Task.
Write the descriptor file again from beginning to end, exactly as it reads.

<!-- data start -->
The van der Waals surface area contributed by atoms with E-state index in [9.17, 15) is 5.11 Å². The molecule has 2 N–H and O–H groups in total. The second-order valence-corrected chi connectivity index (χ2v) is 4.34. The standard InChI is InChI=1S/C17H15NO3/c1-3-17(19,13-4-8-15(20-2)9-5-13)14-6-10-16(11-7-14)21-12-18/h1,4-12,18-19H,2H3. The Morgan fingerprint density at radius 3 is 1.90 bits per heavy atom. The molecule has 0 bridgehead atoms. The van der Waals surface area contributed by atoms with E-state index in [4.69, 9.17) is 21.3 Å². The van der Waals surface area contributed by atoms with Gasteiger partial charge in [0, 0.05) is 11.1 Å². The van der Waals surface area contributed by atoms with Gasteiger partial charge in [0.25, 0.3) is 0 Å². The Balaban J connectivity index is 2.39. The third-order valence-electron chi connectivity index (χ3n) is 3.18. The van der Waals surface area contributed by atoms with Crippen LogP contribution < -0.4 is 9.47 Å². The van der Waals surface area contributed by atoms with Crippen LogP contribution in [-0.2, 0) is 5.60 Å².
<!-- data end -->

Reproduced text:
The van der Waals surface area contributed by atoms with E-state index in [9.17, 15) is 5.11 Å². The molecule has 2 N–H and O–H groups in total. The second-order valence-corrected chi connectivity index (χ2v) is 4.34. The standard InChI is InChI=1S/C17H15NO3/c1-3-17(19,13-4-8-15(20-2)9-5-13)14-6-10-16(11-7-14)21-12-18/h1,4-12,18-19H,2H3. The Morgan fingerprint density at radius 3 is 1.90 bits per heavy atom. The molecule has 0 bridgehead atoms. The van der Waals surface area contributed by atoms with E-state index in [4.69, 9.17) is 21.3 Å². The van der Waals surface area contributed by atoms with Gasteiger partial charge in [0, 0.05) is 11.1 Å². The van der Waals surface area contributed by atoms with Gasteiger partial charge in [0.25, 0.3) is 0 Å². The Balaban J connectivity index is 2.39. The third-order valence-electron chi connectivity index (χ3n) is 3.18. The van der Waals surface area contributed by atoms with Crippen LogP contribution < -0.4 is 9.47 Å². The van der Waals surface area contributed by atoms with Crippen LogP contribution in [-0.2, 0) is 5.60 Å².